Neil Turok urges caution on BICEP2 results
Mar 18, 2014 25 comments
Yesterday, researchers from the Background Imaging of Cosmic Extragalactic Polarization (BICEP2) telescope at the South Pole revealed that they have detected the first evidence for the primordial B-mode polarization of the cosmic microwave background (CMB). The astronomers claimed that the primordial B-mode polarization signal – which is related to primordial gravitational waves that flowed through the early universe – is the first direct evidence for cosmic inflation and has been measured to a statistical certainty of 3σ. Now, cosmologist and Perimeter Institute director Neil Turok, who worked on an inflationary model of his own with Stephen Hawking in the 1990s, urges caution and says that extensive experimental confirmation is necessary before BICEP2's results can be considered as evidence for inflation.
I believe that if both Planck and the new results agree, then together they would give substantial evidence against inflation!
"If...and it's a big if...this is true, it would be spectacular evidence for what happened at the Big Bang," Turok told physicsworld.com. While he agreed that at first glance, the BICEP2 observations are in keeping with inflation "as suggested over 30 years ago, wherein space–time would resonate with the aftershocks of inflation and would ring like a bell", a closer look at the discrepancy between the new results and previous data from the Planck and WMAP telescopes is what worries Turok. Indeed, the tensor-to-scalar ratio of 0.20 that BICEP2 measured is considered to be significantly larger than that expected from previous analyses of data. But the BICEP2 researchers said in their press conference yesterday that they believe certain tweaks could be made to an extension of the ΛCDM cosmological model that could make the two results agree.
"But these tweaks would be tremendously ugly....and in fact, I believe that if both Planck and the new results agree, then together they would give substantial evidence against inflation!" exclaims Turok, further explaining that "[we] must be careful before we treat them as true".
Astrophysicist Peter Coles, who is based at the University of Sussex in the UK, is also cautious about the BICEP2 data interpretations. He told physicsworld.com, "It seems to me though that there's a significant possibility of some of the polarization signal in E and B [modes] not being cosmological. This is a very interesting result, but I'd prefer to reserve judgement until it is confirmed by other experiments. If it is genuine, then the spectrum is a bit strange and may indicate something added to the normal inflationary recipe." He also cautions that if true, the results would constitute an important consistency check on a certain class of inflationary theories, but would not be direct evidence. "In order to be direct, we would have to be able to state categorically that it couldn't be generated in any other way. I don't think we can say that." Indeed, Coles has set up a general "straw poll" on his blog, asking people to vote on the results. At the time of writing, his results show that most people believe that it is too soon to decide.
If it is genuine, then the spectrum is a bit strange and may indicate something added to the normal inflationary recipe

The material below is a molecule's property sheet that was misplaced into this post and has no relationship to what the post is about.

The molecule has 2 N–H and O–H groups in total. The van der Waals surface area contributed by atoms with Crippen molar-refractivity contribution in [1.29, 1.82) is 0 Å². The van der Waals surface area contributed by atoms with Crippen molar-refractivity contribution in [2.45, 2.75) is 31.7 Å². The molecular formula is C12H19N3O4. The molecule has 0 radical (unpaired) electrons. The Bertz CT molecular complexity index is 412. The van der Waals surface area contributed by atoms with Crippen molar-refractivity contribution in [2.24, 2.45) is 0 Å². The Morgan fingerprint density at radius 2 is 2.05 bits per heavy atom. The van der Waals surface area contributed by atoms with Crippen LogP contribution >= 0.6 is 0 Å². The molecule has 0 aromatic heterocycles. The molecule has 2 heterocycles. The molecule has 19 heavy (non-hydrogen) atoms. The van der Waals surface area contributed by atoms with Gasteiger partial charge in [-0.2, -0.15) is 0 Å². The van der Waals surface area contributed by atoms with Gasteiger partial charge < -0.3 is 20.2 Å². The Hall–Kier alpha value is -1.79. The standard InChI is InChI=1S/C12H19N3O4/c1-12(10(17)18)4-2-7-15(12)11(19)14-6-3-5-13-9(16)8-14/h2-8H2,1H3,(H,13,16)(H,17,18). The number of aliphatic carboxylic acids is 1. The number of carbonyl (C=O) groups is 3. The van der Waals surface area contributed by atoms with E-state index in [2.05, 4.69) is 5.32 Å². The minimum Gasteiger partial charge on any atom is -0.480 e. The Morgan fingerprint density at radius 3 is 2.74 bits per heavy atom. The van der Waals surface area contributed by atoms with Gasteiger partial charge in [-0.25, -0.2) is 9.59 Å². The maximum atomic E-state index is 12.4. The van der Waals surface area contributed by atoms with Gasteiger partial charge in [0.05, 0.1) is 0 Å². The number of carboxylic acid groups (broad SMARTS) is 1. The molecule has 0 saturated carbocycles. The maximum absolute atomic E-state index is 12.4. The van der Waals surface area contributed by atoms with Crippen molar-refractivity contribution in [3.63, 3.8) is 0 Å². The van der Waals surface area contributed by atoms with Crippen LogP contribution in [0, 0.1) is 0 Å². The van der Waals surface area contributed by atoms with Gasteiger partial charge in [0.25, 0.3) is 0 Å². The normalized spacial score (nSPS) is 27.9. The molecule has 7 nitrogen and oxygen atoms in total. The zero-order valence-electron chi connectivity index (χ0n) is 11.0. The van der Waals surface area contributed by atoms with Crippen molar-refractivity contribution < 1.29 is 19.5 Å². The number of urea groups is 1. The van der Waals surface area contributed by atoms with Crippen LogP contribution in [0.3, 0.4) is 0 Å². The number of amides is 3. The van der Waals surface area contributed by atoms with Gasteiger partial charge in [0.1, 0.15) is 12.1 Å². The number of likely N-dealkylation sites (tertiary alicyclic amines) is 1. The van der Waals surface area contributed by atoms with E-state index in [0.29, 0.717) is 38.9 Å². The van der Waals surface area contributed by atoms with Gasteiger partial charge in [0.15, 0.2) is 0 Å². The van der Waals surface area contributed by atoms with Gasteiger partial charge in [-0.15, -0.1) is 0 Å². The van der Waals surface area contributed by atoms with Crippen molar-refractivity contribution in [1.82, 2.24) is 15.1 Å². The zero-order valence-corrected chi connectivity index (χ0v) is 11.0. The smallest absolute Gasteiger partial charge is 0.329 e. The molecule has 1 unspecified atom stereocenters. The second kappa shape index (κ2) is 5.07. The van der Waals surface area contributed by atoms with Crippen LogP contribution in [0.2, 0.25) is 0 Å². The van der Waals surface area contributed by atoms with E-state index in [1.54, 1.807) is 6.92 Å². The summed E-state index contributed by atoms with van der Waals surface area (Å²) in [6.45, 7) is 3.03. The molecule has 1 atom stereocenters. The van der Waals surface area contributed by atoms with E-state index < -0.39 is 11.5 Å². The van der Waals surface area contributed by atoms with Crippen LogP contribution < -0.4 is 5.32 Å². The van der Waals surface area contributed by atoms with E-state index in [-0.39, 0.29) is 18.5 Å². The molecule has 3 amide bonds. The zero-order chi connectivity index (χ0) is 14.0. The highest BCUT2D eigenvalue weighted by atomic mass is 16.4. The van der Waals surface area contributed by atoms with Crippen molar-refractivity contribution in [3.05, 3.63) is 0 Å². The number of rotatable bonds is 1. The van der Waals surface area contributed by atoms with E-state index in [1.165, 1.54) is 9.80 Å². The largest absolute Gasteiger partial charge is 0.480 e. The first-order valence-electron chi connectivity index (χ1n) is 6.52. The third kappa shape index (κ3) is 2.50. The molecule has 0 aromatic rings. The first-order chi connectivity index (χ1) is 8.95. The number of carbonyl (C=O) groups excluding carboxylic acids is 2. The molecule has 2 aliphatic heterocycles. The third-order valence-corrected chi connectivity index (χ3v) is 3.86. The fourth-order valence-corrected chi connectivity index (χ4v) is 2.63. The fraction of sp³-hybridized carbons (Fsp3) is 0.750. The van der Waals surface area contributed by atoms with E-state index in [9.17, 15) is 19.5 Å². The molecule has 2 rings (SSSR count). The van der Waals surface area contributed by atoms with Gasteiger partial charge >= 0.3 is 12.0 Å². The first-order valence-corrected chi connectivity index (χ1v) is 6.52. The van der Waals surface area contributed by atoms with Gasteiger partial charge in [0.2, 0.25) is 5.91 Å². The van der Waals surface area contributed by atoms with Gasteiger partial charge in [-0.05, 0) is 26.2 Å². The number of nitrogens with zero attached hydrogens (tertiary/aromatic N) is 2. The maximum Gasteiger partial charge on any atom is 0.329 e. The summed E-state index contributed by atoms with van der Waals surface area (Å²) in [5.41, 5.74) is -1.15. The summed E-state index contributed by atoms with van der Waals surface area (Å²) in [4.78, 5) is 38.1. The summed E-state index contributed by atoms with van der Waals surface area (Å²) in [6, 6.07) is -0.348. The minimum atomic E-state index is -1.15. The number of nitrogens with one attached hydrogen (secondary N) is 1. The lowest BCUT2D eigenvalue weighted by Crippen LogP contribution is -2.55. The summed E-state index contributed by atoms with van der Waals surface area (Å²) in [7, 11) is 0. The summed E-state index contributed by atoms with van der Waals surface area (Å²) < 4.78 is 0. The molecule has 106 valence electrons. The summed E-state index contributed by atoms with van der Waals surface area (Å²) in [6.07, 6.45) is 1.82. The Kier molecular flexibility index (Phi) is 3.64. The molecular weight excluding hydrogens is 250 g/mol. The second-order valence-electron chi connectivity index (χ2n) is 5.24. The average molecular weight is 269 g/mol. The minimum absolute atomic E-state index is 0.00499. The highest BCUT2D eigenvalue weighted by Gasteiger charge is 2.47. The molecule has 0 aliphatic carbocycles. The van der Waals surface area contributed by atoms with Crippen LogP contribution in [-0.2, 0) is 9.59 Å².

Turok says that the BICEP2 experiment "is absolutely heroic", but also that possible contamination could have occurred during data taking. Although the telescope is based in the South Pole – one of the clearest places on Earth for observational astronomy – there could be noise thanks to the Earth's atmosphere. He also says that the signal could be contaminated thanks to signals from dust in the galaxy (known as synchrotron radiation), as well as due to lensing, because the observations are made through galactic clusters. The BICEP2 team says in its paper that it has ruled out contamination from synchrotron radiation and dust at a statistical significance of about 2.3σ. But Turok is unimpressed with those values, and points out that the final 5σ discovery that the team claimed needs to be better explained.
While he extends his "kudos" to the team for going after a really fascinating question, Turok currently remains a sceptic. "I will quote Carl Sagan and say 'extraordinary claims require extraordinary evidence', and they don't have extraordinary evidence just yet." He reiterates that the BICEP2 and Planck/WMAP discrepancies need to be resolved, and that result will be essential because "something has got to give". He urges other experiments to confirm the results and suggests that the combined observational results should then fit a simple yet detailed cosmological model before the BICEP2 observations can be thought of as proof of primordial gravitational waves or indeed inflation.
"I am a humble theorist," says Turok with a laugh, "now the real task is for the experimental community to scan and replicate results...it might take months or years and there is still everything to play for but we should have an answer relatively soon."
The BICEP2 results are available here.
- BICEP2 finds first direct evidence of cosmic inflation
- Planck reveals 'almost perfect' universe
- WMAP data put cosmic inflation to the test
- B-mode polarization spotted in cosmic microwave background
- Sounding out the Big Bang
- Inflation, strings and the anthropic principle
- What is cosmic inflation?
- Planck perspectives
About the author
Tushna Commissariat is a reporter for physicsworld.com